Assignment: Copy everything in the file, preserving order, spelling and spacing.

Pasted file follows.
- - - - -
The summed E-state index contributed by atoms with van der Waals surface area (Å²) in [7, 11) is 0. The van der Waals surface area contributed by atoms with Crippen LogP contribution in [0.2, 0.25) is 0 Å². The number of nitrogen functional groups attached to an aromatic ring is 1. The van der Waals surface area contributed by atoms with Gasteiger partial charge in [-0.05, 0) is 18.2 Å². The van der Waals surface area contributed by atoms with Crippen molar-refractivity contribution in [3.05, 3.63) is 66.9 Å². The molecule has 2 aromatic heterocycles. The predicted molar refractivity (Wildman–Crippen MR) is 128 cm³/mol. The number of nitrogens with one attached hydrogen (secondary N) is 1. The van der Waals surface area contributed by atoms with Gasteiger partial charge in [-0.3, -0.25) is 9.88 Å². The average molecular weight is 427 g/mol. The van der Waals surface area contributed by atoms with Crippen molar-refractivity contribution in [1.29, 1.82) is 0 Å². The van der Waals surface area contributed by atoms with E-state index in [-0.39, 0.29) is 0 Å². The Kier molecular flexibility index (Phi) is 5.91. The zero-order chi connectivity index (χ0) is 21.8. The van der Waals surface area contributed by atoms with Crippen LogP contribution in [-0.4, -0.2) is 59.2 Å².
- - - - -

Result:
The summed E-state index contributed by atoms with van der Waals surface area (Å²) in [7, 11) is 0. The van der Waals surface area contributed by atoms with Crippen LogP contribution in [0.2, 0.25) is 0 Å². The number of nitrogen functional groups attached to an aromatic ring is 1. The van der Waals surface area contributed by atoms with Gasteiger partial charge in [-0.05, 0) is 18.2 Å². The van der Waals surface area contributed by atoms with Crippen molar-refractivity contribution in [3.05, 3.63) is 66.9 Å². The molecule has 2 aromatic heterocycles. The predicted molar refractivity (Wildman–Crippen MR) is 128 cm³/mol. The number of nitrogens with one attached hydrogen (secondary N) is 1. The van der Waals surface area contributed by atoms with Gasteiger partial charge in [-0.3, -0.25) is 9.88 Å². The average molecular weight is 427 g/mol. The van der Waals surface area contributed by atoms with Crippen molar-refractivity contribution in [1.29, 1.82) is 0 Å². The van der Waals surface area contributed by atoms with E-state index in [-0.39, 0.29) is 0 Å². The Kier molecular flexibility index (Phi) is 5.91. The zero-order chi connectivity index (χ0) is 21.8. The van der Waals surface area contributed by atoms with Crippen LogP contribution in [-0.4, -0.2) is 59.2 Å².